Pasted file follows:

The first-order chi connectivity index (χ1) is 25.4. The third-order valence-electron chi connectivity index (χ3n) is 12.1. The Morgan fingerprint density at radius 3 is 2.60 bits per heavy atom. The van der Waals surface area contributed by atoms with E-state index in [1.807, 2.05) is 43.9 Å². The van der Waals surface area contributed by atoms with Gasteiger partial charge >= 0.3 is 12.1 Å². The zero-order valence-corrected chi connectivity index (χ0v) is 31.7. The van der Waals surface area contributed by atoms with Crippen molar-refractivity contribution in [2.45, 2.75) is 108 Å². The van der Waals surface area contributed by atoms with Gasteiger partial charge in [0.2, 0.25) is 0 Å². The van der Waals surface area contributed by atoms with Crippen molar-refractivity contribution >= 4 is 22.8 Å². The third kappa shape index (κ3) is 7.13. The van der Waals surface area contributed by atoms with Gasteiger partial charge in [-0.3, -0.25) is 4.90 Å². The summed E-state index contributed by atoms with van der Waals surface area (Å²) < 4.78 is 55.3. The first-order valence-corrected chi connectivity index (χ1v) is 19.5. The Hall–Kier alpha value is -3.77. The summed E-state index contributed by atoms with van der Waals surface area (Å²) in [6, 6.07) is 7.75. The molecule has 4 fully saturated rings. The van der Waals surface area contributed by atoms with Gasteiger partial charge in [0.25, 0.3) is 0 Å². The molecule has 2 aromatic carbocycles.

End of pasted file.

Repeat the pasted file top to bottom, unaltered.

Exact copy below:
The first-order chi connectivity index (χ1) is 25.4. The third-order valence-electron chi connectivity index (χ3n) is 12.1. The Morgan fingerprint density at radius 3 is 2.60 bits per heavy atom. The van der Waals surface area contributed by atoms with E-state index in [1.807, 2.05) is 43.9 Å². The van der Waals surface area contributed by atoms with Gasteiger partial charge >= 0.3 is 12.1 Å². The zero-order valence-corrected chi connectivity index (χ0v) is 31.7. The van der Waals surface area contributed by atoms with Crippen molar-refractivity contribution in [2.45, 2.75) is 108 Å². The van der Waals surface area contributed by atoms with Gasteiger partial charge in [0.2, 0.25) is 0 Å². The van der Waals surface area contributed by atoms with Crippen molar-refractivity contribution >= 4 is 22.8 Å². The third kappa shape index (κ3) is 7.13. The van der Waals surface area contributed by atoms with Gasteiger partial charge in [-0.3, -0.25) is 4.90 Å². The summed E-state index contributed by atoms with van der Waals surface area (Å²) < 4.78 is 55.3. The first-order valence-corrected chi connectivity index (χ1v) is 19.5. The Hall–Kier alpha value is -3.77. The summed E-state index contributed by atoms with van der Waals surface area (Å²) in [6, 6.07) is 7.75. The molecule has 4 fully saturated rings. The van der Waals surface area contributed by atoms with Gasteiger partial charge in [0.25, 0.3) is 0 Å². The molecule has 2 aromatic carbocycles.